One of the realities of being an artist/designer/maker is that in order to sell your work, you have to put yourself out there. In putting yourself out there, you have to be ready to face rejection. The more you put yourself out there, the more chances of selling your work but the more rejection you will have to face. It’s just the way it goes. I’ve discussed with many friends in similar businesses how when they pitch, how often do they never hear back, get rejected and sell and it seems we all have pretty similar experiences. The majority of the time, the process goes like this: you gather a list of stores, editors or whomever and spend a few hours emailing say 10 people (I am using this number for ease of math). Then you usually follow up 2 weeks later with anyone you did not hear back from. Typically you will get a reply from 1 or 2 of the emails over all. Most likely not a straight sale, but at least 1 really promising lead. Maybe 2 more “love it, but not right now” replies and the rest are rejections…almost always by lack of response. To receive 2 replies from 10 pitches within a few weeks of the 1st email seems to be a pretty great rate and what I hope for.
Recently, after a round of follow up emails which contained what I thought was a pretty tight and quick sentence and the original email below, I had responses unlike any other round of pitching. Within 2 hours, I heard back from over 25% of the list. I don’t think I’ve ever heard back from anyone that fast! 1 loved the jewelry, but the store was full, so she added me to her prospects list (this is a solid lead, I can now follow up again with new line sheets when I have a new collection coming out). 5 let me know that I was not a right fit, which is solid feedback, as I was pitching somewhat blindly around the country with only their websites to give me an idea of their style. And 1 gave me the email of the new buyer as she was no longer that person. Besides still being in shock over over how fast so many replies came in, I was also amazed that I was actually excited to get 5 rejection emails. So much of the time you just throw yourself out there and get nothing back, it felt kind of sweet that 5 people took the time to send a quick note letting me know that it was “not me, but them”.
I found myself thinking about how I would have viewed this situation over a decade ago when I first began Manic Trout. I probably would have felt discouraged, although I would have eventually shaken it off (obviously, as I’m still doing this years later). I would not have seen it as such a positive thing though. Now I look at the 5 emails where someone took the time to reply and thought, wow, at least they didn’t just ignore the email and move on. That’s great. I also took it as an indication that this round of follow up emails had a wording and tactic should be used again and maybe the day of the week and time sent were also good for catching shop owners at a time when they can sit down and actually read and reply to emails. All great pieces of information for the next round of follow-ups which I will be doing very soon.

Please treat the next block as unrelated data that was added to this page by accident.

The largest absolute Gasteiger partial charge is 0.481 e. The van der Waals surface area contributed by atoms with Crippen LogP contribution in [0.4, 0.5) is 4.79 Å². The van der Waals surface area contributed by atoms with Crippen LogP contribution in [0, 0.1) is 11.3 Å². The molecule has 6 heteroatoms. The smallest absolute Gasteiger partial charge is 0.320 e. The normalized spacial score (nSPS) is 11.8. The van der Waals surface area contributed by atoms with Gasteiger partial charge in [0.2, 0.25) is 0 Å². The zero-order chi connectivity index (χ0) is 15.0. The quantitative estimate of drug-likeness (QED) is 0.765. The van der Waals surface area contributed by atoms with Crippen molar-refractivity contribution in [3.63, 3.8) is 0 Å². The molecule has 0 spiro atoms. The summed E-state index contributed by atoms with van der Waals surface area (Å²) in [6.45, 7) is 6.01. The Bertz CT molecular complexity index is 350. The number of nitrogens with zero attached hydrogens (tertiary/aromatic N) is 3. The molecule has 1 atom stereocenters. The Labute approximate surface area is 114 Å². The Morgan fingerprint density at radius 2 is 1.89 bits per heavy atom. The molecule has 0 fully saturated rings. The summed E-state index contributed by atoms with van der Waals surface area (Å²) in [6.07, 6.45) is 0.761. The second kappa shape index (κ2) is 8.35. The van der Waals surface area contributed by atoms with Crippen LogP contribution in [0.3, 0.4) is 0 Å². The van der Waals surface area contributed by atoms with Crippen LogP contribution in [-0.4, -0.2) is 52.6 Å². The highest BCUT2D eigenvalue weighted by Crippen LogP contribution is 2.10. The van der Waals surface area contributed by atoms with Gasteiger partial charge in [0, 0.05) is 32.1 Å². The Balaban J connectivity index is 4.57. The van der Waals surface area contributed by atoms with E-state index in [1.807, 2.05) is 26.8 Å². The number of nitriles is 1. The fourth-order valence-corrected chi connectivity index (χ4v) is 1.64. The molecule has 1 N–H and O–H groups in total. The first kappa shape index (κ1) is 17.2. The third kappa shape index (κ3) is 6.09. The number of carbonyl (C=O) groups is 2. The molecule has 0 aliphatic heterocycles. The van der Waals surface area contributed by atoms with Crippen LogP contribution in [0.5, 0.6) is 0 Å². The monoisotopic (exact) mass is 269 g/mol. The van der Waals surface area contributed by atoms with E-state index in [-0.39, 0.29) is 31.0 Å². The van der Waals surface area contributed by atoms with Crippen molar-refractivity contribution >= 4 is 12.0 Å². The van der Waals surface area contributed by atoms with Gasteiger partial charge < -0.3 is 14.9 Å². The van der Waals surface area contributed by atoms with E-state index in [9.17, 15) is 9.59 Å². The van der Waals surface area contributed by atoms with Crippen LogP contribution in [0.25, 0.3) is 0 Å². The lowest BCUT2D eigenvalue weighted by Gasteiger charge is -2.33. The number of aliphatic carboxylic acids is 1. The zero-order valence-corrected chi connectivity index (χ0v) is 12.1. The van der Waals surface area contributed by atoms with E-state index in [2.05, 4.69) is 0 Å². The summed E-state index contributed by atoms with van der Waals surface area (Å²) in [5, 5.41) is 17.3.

Somewhat along these lines, this weekend I was chatting with a few girlfriends who own businesses and we were talking about there is really no such thing as a “big break”. You need to be constantly hustling, pushing, pitching and trying to get your product and brand out there. It will never end, but it doesn’t have to make you feel bad when you are rejected for trying something. I have been trying hard to get over the fear of approaching people I have no connection to. It’s more a desire to not annoy them than it is of rejection, but so often, I will hold back from reaching out. Understanding that I have something to offer them, that they need products to sell, pitch and use has been helpful in getting over this weird block. It’s also been bringing great opportunities to the table. Having a thick skin in business is essential for sure, but sometimes it takes time to toughen. It only toughens if you keep you trying and failing though. I will sign off the same why I started off, with wise words from Michael Jordan: “I can accept failure, but I can’t accept not trying.”